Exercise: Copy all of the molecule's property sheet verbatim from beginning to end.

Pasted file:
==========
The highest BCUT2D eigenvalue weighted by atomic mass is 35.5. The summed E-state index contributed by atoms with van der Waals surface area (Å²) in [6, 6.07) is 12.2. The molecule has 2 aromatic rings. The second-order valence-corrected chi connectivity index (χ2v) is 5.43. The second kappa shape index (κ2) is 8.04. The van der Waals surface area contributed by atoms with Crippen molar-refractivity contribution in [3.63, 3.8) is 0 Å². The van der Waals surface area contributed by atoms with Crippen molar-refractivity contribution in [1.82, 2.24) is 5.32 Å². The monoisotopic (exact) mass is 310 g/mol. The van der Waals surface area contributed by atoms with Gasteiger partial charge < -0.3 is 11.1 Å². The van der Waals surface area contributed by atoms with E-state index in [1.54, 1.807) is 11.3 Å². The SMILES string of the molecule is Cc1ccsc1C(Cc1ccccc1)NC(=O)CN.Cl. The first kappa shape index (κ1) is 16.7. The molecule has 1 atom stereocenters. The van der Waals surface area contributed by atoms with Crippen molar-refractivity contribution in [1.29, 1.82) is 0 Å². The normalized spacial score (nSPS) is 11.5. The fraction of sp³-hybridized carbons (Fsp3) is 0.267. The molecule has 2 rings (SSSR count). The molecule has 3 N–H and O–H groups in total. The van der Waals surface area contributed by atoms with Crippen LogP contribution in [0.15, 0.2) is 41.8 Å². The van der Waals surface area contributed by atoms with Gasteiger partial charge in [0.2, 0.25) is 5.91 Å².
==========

The highest BCUT2D eigenvalue weighted by atomic mass is 35.5. The summed E-state index contributed by atoms with van der Waals surface area (Å²) in [6, 6.07) is 12.2. The molecule has 2 aromatic rings. The second-order valence-corrected chi connectivity index (χ2v) is 5.43. The second kappa shape index (κ2) is 8.04. The van der Waals surface area contributed by atoms with Crippen molar-refractivity contribution in [3.63, 3.8) is 0 Å². The van der Waals surface area contributed by atoms with Crippen molar-refractivity contribution in [1.82, 2.24) is 5.32 Å². The monoisotopic (exact) mass is 310 g/mol. The van der Waals surface area contributed by atoms with Gasteiger partial charge < -0.3 is 11.1 Å². The van der Waals surface area contributed by atoms with E-state index in [1.54, 1.807) is 11.3 Å². The SMILES string of the molecule is Cc1ccsc1C(Cc1ccccc1)NC(=O)CN.Cl. The first kappa shape index (κ1) is 16.7. The molecule has 1 atom stereocenters. The van der Waals surface area contributed by atoms with Crippen molar-refractivity contribution in [1.29, 1.82) is 0 Å². The normalized spacial score (nSPS) is 11.5. The fraction of sp³-hybridized carbons (Fsp3) is 0.267. The molecule has 2 rings (SSSR count). The molecule has 3 N–H and O–H groups in total. The van der Waals surface area contributed by atoms with Crippen LogP contribution in [0.15, 0.2) is 41.8 Å². The van der Waals surface area contributed by atoms with Gasteiger partial charge in [0.2, 0.25) is 5.91 Å².